Below is the home learning for those children who are working from home at the moment.
Log on to your loom account to listen to Mrs Oddie’s welcome and run through of your learning for this week as well as some lesson starters. Also new this week is the Read Write Inc webpage which has your phonics for the week. Follow the links below to access the sounds your child is learning this week.
Remember you can call the school office for a paper pack of all the work if you prefer. Complete your work in the Home learning book you were given over lockdown. If you require another one, please don’t hesitate to ask. Send in your work to email@example.com
This week we are looking at the book ‘One Snowy Night’ by Nick Butterworth. Read it together below.
Now look at the activities below
16.1120 One Snowy Night
Printable version below – click on the link
Click on the link to access the resources for dressing up Percy – for details see the plan above.
We are launching a new Read Write Inc phonics page on Monday afternoon which will have lots of different interactive sessions linked to the phonics you will have been doing in class. We will put a link on this page as soon as the web page goes live. Mrs Oddie will be explaining the Read Write inc activities on loom.
Click on the link for this week’s Maths activities taken from White Rose Home Learning. Mrs Oddie will also be running some Maths challenges on loom this week. Log on to access these sessions.
This week in Science we are understanding how we can group animals according to their features. We will be able to identify and name a variety of common animals that are carnivores, herbivores and omnivores.
Animals that eat other animals are called carnivores.
Animals that eat plants are called herbivores.
Animals that eat both plants and other animals are called omnivores.
Key Vocabulary teeth (incisors, canine, molars), sharp, carnivore, herbivore, omnivore, diet
Learning Activity 1
Look at pictures of animal teeth and discuss what the animals might eat. Watch the BBC Bitesize clip to find out more. Click on the link below
What types of food do animals eat? https://www.bbc.co.uk/bitesize/clips/zwfd2p3
Ask your child to draw out a venn diagram like the one below. Then sort animals under the correct headings.
Activity 3 – Play animal diet game by clicking on the link below
Assessment question : Can you describe how animals can be grouped according to what they eat?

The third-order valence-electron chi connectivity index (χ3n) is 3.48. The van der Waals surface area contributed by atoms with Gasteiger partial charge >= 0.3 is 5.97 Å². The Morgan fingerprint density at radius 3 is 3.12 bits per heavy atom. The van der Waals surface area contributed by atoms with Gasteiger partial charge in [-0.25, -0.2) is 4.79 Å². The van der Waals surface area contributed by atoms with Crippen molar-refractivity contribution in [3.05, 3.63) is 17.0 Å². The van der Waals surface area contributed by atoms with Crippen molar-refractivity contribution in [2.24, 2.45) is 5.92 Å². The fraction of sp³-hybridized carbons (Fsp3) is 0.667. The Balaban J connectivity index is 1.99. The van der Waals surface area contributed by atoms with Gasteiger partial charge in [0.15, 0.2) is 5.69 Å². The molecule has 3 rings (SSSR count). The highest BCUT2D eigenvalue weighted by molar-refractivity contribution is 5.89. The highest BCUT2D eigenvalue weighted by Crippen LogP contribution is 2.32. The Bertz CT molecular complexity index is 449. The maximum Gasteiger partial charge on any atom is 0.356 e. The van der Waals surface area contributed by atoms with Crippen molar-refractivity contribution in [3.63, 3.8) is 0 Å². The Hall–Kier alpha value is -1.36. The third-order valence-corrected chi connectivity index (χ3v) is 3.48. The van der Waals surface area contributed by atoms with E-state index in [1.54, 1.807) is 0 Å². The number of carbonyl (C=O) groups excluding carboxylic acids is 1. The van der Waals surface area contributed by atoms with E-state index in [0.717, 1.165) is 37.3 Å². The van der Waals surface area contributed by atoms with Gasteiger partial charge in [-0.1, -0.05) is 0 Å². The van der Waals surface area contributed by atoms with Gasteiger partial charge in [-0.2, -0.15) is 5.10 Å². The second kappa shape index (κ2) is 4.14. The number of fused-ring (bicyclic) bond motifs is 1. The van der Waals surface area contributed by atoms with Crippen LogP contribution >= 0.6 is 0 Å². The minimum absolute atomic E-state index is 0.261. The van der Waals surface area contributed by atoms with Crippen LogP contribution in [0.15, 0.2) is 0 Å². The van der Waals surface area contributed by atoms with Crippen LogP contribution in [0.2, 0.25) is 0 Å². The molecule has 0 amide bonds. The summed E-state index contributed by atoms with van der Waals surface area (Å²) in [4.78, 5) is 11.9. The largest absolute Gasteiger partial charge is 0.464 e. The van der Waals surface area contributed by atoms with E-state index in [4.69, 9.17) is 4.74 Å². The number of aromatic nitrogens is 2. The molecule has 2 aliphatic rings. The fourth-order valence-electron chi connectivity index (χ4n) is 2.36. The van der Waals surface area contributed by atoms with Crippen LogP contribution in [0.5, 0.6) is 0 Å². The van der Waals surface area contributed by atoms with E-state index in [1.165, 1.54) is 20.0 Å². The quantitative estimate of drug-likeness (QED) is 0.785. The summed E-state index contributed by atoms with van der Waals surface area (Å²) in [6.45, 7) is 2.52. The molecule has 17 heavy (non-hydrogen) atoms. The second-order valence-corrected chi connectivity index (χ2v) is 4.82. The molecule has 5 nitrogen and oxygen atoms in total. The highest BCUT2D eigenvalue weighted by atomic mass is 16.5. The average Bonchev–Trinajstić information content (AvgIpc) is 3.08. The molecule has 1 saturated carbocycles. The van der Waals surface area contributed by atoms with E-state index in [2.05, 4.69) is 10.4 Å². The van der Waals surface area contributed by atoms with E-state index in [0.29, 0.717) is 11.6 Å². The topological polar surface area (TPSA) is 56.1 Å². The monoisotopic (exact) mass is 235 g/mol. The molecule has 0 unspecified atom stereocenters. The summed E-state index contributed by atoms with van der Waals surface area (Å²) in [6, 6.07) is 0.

This week we are looking at the artist JW Turner.
How does Turner use colour to create mood in his seascape paintings? Who is JW Turner?
Information about JW Turner
Joseph Mallord William (JMW) Turner was born in London in1775. His father was a barber and wigmaker, and his mother came from a family of butchers. Turner was a landscape painter, traveller, poet and teacher. At the age of 14, he became a student at the Royal Academy of Arts.
Turner was a Romantic artist and become well known for painting beautiful landscapes, dramatic storms, and scenes of nature. He was quite famous during his lifetime, though not everyone liked his work. Now he is one of Britain’s most loved artists.
Learning Activity – Visit the Tate Kids website. Click on the link https://www.tate.org.uk/kids/explore/who-is/who-jmw-turner
Look at the pictures below
Images of JMW Turner paintings
Printable version below
Answer these questions
Who was JMW Turner?
What did he paint? Look at his self-portrait. What can you see? Describe what JMW Turner looked like.
The sea was a great source of inspiration for Turner. He would use lots of different colours to explore the changing moods of the ocean. Look at some of Turners seascapes.
What can you see? How do they make you feel? What colours can you see? What are the differences between the calm and stormy paintings?
Try drawing different moods of the sea yourself. Choose your colours carefully. Remember the sea isn’t always blue.
We are practising our ball skills this week.
Give your child a medium or large ball to start the lesson. The aim is to prevent the ball from falling to the floor.
Sticky Ball – Warm up
In standing position, take the child through the following movements to familiarise themselves with the ball and to the body.
Resting the ball with two hands on their tummies as the starting position: roll the ball towards the knees, toes and back to the tummy roll the ball around the middle roll the ball to the chest, chin, top of head and back to the chest roll the ball from the chest along one arm and back along the other arm roll the ball around one thigh and around the other